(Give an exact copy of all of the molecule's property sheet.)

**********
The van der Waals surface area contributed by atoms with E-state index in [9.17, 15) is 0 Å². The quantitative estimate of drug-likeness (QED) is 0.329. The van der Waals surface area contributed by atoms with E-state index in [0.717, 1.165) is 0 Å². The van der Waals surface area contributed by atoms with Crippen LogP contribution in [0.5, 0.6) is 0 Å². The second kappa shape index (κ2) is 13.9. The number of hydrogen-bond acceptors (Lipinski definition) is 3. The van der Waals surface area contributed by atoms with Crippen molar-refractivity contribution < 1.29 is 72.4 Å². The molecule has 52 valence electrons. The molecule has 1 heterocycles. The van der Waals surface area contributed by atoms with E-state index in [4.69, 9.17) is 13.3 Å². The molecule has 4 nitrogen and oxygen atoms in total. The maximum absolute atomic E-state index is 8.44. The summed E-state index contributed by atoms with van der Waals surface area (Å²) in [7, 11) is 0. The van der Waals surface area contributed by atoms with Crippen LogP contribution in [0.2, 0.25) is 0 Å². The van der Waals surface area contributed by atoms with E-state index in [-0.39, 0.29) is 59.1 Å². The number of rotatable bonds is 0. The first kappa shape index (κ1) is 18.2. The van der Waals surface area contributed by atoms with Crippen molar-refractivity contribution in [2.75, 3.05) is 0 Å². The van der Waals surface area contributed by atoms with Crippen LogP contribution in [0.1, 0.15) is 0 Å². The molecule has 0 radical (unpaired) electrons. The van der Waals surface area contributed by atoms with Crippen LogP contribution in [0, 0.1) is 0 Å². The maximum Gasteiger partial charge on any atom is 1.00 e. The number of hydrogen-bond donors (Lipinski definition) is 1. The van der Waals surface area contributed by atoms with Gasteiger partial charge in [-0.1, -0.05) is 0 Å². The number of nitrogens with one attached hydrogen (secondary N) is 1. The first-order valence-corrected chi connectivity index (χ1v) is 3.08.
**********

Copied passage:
The van der Waals surface area contributed by atoms with E-state index in [9.17, 15) is 0 Å². The quantitative estimate of drug-likeness (QED) is 0.329. The van der Waals surface area contributed by atoms with E-state index in [0.717, 1.165) is 0 Å². The van der Waals surface area contributed by atoms with Crippen LogP contribution in [0.5, 0.6) is 0 Å². The second kappa shape index (κ2) is 13.9. The number of hydrogen-bond acceptors (Lipinski definition) is 3. The van der Waals surface area contributed by atoms with Crippen molar-refractivity contribution < 1.29 is 72.4 Å². The molecule has 52 valence electrons. The molecule has 1 heterocycles. The van der Waals surface area contributed by atoms with E-state index in [4.69, 9.17) is 13.3 Å². The molecule has 4 nitrogen and oxygen atoms in total. The maximum absolute atomic E-state index is 8.44. The summed E-state index contributed by atoms with van der Waals surface area (Å²) in [7, 11) is 0. The van der Waals surface area contributed by atoms with Crippen LogP contribution in [0.2, 0.25) is 0 Å². The van der Waals surface area contributed by atoms with E-state index in [-0.39, 0.29) is 59.1 Å². The number of rotatable bonds is 0. The first kappa shape index (κ1) is 18.2. The van der Waals surface area contributed by atoms with Crippen molar-refractivity contribution in [2.75, 3.05) is 0 Å². The van der Waals surface area contributed by atoms with Crippen LogP contribution in [0.1, 0.15) is 0 Å². The molecule has 0 radical (unpaired) electrons. The van der Waals surface area contributed by atoms with Crippen LogP contribution in [0, 0.1) is 0 Å². The maximum Gasteiger partial charge on any atom is 1.00 e. The number of hydrogen-bond donors (Lipinski definition) is 1. The van der Waals surface area contributed by atoms with Gasteiger partial charge in [-0.1, -0.05) is 0 Å². The number of nitrogens with one attached hydrogen (secondary N) is 1. The first-order valence-corrected chi connectivity index (χ1v) is 3.08.